Patent Citations
Cited PatentFiling datePublication dateApplicantTitle
US20030188179 *Mar 28, 2002Oct 2, 2003International Business Machines CorporationEncrypted file system using TCPA
US20050021968 *Jun 25, 2003Jan 27, 2005Zimmer Vincent J.Method for performing a trusted firmware/bios update
US20050060568 *Jul 22, 2004Mar 17, 2005Yolanta BeresnevichieneControlling access to data
Referenced by
Citing PatentFiling datePublication dateApplicantTitle
US7900059 *Dec 13, 2005Mar 1, 2011International Business Machines CorporationSealing of data for applications
US8006095 *Aug 31, 2007Aug 23, 2011Standard Microsystems CorporationConfigurable signature for authenticating data or program code
US8060941 *Dec 14, 2007Nov 15, 2011International Business Machines CorporationMethod and system to authenticate an application in a computing platform operating in trusted computing group (TCG) domain
US8122514 *Jul 30, 2008Feb 21, 2012Microsoft CorporationSoftware enhanced trusted platform module
US8161285Sep 26, 2008Apr 17, 2012Microsoft CorporationProtocol-Independent remote attestation and sealing
US8312271May 26, 2008Nov 13, 2012International Business Machines CorporationPrivacy-protecting integrity attestation of a computing platform
US8615788 *Aug 12, 2009Dec 24, 2013International Business Machines CorporationMethod and apparatus for scalable integrity attestation in virtualization environments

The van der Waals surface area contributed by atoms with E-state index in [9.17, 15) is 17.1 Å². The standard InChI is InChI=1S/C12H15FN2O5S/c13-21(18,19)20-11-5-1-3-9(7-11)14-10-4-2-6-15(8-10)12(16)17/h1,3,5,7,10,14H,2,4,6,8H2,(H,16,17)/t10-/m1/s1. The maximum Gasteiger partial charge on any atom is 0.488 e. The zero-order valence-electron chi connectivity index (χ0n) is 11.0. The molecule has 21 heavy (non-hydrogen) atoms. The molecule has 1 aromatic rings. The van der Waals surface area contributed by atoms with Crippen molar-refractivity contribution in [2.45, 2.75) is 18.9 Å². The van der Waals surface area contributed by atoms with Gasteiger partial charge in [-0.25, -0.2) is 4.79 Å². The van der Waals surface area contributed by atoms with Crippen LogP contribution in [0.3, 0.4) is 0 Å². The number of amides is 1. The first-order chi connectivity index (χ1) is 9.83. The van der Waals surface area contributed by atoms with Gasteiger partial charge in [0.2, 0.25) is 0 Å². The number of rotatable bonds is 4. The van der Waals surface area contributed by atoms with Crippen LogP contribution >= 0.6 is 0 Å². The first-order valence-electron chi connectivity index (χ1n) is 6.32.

US8694786 *Oct 4, 2011Apr 8, 2014International Business Machines CorporationVirtual machine images encryption using trusted computing group sealing
US20110040957 *Aug 12, 2009Feb 17, 2011International Business Machines CorporationMethod and apparatus for scalable integrity attestation in virtualization environments
US20120297200 *May 17, 2011Nov 22, 2012Microsoft CorporationPolicy bound key creation and re-wrap service
US20120324238 *May 30, 2012Dec 20, 2012Ricoh Company, Ltd.Information processing apparatus, verification method, and storage medium storing verification program
US20130061056 *May 12, 2011Mar 7, 2013Graeme John ProudlerExtending an integrity measurement
US20130086383 *Oct 4, 2011Apr 4, 2013International Business Machines CorporationVirtual machine images encryption using trusted computing group sealing
US20130173898 *Dec 31, 2011Jul 4, 2013International Business Machines CorporationSecure boot of a data breakout appliance with multiple subsystems at the edge of a mobile data network
US20130174220 *Nov 16, 2012Jul 4, 2013International Business Machines CorporationSecure boot of a data breakout appliance with multiple subsystems at the edge of a mobile data network
Classifications
U.S. Classification713/176
International ClassificationH04L9/00
Cooperative ClassificationG06F21/57
European ClassificationG06F21/57
Legal Events
DateCodeEventDescription
Oct 26, 2009ASAssignment
Owner name: INTEL CORPORATION, CALIFORNIA
Free format text: ASSIGNMENT OF ASSIGNORS INTEREST;ASSIGNOR:BRICKELL, ERNIE F.;REEL/FRAME:023420/0928
Effective date: 20060327